Rescues first priority for US as migrant summit begins

The United States said on Friday that thousands of migrants adrift in Southeast Asian seas needed urgent rescue, as countries gathered in Bangkok to discuss the regional crisis.

More than 3,000 migrants from Bangladesh and Burma have landed in Indonesia and Malaysia since Thailand launched a crackdown on human trafficking gangs this month. About 2,600 are believed to be still adrift in boats, relief agencies have said.

“We have to save lives urgently. We have to develop better ways of discussing and meeting on these issues and taking action when people are setting to sea in the boats and we need to go and look at the root causes of why people feel they have no alternative but to flee their own countries and take such a dangerous, dangerous trip,” U.S. Assistant Secretary of State Anne Richard told reporters on her way into the meeting

The gathering brings together 17 countries from across the Association of Southeast Asian Nations (ASEAN) and elsewhere in Asia, along with the United States, Switzerland and international organisations such as UNHCR, the UN refugee agency.

The crisis erupted at the beginning of the month, when the Thai crackdown on people-smuggling camps along its border with Malaysia made it too risky for traffickers to land migrants, prompting them to abandon thousands in crowded boats at sea.

The United States has asked Thailand to fly surveillance flights from Thai bases to identify boats carrying migrants, Richard said, but has yet to get the nod from Thai authorities. The U.S. is operating similar flights from Malaysia, she said.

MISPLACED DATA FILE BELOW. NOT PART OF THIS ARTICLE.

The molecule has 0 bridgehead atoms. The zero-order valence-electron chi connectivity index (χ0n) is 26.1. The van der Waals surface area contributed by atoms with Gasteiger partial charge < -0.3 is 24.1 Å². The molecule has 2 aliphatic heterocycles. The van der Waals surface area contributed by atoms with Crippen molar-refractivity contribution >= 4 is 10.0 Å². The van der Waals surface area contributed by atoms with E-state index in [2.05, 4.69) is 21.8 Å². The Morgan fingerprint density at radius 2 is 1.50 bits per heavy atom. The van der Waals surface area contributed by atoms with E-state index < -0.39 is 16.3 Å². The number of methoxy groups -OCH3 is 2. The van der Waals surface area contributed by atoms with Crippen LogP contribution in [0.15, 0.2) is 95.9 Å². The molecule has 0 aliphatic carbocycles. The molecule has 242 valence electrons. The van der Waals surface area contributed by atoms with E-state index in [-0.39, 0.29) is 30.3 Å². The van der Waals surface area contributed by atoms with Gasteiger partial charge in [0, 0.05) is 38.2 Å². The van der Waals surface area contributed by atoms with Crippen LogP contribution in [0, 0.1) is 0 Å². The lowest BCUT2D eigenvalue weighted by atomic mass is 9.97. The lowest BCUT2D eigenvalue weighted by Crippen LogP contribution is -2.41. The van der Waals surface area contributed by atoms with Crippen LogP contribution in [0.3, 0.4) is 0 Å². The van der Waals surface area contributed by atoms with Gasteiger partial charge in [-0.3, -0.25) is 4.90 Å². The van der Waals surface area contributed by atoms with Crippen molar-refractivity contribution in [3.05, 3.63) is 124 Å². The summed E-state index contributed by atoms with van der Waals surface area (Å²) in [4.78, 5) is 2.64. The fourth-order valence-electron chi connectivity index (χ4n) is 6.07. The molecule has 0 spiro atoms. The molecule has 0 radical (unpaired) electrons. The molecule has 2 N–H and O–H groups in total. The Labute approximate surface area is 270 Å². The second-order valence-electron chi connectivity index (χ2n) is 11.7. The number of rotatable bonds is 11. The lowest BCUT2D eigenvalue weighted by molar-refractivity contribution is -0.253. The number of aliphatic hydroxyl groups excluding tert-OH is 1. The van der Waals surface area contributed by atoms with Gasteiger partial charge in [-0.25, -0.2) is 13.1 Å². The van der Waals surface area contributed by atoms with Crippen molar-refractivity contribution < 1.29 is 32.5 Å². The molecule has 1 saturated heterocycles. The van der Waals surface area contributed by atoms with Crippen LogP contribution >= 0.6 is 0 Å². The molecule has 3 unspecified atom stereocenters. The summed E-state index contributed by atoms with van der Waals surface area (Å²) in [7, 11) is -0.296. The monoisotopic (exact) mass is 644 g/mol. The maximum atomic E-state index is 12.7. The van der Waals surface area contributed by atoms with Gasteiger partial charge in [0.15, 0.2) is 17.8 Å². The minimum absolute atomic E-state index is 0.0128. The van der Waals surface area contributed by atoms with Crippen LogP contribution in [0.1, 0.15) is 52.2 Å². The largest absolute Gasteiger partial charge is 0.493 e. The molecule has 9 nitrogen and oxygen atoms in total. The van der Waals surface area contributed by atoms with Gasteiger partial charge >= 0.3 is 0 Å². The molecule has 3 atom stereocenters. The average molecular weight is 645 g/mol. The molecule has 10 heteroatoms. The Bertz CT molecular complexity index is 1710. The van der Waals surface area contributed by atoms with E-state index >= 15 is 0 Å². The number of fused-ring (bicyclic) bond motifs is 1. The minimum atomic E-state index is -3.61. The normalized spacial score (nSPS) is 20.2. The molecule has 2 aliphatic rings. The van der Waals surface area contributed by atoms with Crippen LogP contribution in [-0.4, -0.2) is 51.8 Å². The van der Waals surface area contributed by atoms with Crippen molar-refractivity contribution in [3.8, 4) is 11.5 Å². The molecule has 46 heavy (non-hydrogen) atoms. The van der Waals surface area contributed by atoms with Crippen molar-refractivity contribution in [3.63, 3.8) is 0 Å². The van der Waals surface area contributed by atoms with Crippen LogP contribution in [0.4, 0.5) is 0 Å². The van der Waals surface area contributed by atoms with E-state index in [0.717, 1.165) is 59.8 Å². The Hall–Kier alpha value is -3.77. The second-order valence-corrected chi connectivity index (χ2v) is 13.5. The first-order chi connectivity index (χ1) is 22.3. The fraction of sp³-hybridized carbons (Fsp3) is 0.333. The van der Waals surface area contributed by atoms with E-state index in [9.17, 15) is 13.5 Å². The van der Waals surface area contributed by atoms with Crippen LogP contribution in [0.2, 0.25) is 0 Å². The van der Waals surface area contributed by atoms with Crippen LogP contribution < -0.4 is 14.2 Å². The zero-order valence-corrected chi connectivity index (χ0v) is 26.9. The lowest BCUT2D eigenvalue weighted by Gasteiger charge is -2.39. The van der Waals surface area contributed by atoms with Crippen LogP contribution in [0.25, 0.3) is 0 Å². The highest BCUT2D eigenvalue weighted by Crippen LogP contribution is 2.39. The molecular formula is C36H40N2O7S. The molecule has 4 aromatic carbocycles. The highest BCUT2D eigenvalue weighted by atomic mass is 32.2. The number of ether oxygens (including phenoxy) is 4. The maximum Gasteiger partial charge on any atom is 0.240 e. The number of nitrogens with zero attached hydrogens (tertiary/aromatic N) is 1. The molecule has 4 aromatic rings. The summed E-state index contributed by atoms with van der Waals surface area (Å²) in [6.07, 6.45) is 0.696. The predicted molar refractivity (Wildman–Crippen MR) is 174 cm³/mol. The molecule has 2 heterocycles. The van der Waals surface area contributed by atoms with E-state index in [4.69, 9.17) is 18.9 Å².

“We have yet to get the approval we seek, I think we’re close. Importantly, we do have cooperation with Malaysia, so the plane is up in the air, it is surveilling the area and I think that this is a very good thing and so, we’re hopeful to, we can expand that a bit,” Richard said.

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While some of the migrants are Bangladeshis escaping poverty at home, many are members of Burma’s 1.1 million Rohingya Muslim minority who live in apartheid-like conditions in the country’s Arakan state.

The United States and the United Nations have said the deadly pattern of migration across the Bay of Bengal would continue unless Burma ends discrimination against the Rohingya.

Burma does not consider the Rohingya citizens, rendering them effectively stateless, while denying it discriminates against them or that they are fleeing persecution. It does not call them Rohingya but refers to them as Bengalis, indicating they are from Bangladesh.

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